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Risk of Yosemite Bowline Knot

Yosemite Bowline knot is one of the most popular variant of Bowline knots used by climbers, notably for the harness tying-in point. However, there is a significant risk for the knot. Basically, a tiny bit of mistying, or even just a bit of wiggle during a course of a day, could cause a serious weakening of the strength of the knot. Here is my video to demonstrate the point — risk of Yosemite Bowline.

Here is the detailed background, followed by some …


What happened in the high-school group's avalanche accident in Nasu

On 27 March 2017, a group of high-school students in Japan lead by teachers encountered an avalanche near the Nasu ski-resort, and 8 people (7 students and 1 teacher) died, and 40 were injured. Here I discuss what happened and how from a viewpoint of the winter mountain activity.

Although there are still many things yet to be known or reported, the overall picture has been established fairly well by the time of writing. I here present and discuss the facts which are certain and which are deduced to be likely, separately.


Scottish Sea-Stack Attack 2016

Sea stacks are often special or even dream objectives for rock climbers. The sharp spire soaring directly from roaring sea offers a great adventure. Why?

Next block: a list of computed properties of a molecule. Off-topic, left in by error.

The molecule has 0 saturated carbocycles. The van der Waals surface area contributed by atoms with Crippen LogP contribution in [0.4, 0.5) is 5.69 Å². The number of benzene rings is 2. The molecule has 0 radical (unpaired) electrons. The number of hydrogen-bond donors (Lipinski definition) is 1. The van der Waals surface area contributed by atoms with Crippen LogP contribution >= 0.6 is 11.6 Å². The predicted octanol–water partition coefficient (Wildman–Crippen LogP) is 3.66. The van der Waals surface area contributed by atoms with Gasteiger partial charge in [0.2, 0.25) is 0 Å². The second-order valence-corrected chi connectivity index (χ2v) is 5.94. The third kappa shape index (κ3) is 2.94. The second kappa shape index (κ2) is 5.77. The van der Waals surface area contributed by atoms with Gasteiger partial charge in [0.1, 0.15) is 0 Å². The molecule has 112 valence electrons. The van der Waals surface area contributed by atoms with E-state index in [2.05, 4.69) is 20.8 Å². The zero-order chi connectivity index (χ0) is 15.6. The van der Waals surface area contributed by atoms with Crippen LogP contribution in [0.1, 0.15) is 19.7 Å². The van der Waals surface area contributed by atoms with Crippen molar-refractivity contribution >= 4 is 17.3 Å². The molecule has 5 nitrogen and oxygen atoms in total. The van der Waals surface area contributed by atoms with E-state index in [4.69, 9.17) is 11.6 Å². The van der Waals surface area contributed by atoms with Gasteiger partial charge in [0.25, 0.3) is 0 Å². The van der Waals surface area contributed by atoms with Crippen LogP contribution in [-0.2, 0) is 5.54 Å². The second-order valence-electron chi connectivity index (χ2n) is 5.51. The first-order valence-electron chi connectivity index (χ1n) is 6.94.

First, the original and archtypal goal of climbing is to go high, perhaps up to the (locally) highest point, and preferably somewhere unreachable without climbing. In the UK, Napes Needle in the Lake District is the first recorded climbing in that respect, that is, climbing for the sake of it, rather than a means of training for bigger objectives like Himalaya. Sea stacks are of course an ideal objective, being independent and eye-catchingly distinctive.

Second, sea cliffs usually add a dimension of excitement and often risk (or challenge) and difficulty to deal with in climbing, such as the tide. To climb above (possibly) crashing waves feels certainly exciting! Unlike most sea-cliff climbing, to top out to complete an ascent is not the end of the game. You will have to descend, usually by abseiling, and then perhaps to negotiate the sea and/or tide to get back to safety.

Third, most sea stacks are off the beaten track. Climbers can enjoy the solitude, as well as the excitement due to its commitment.

Not to mention, those pros serve at the same time as cons, or added risks. Sea stacks were formed as a stack with a good reason, that is, the rocks are not the most solid, even exacerbated by the harsh coastal climate. Famously, a British climber Paul Pritchard has suffered a serious injury due to a rock fall during his attempt of climbing The Totem Pole in Tasmania, which left him in haemiplegia. The challenge to climb a sea stack should not be underestimated.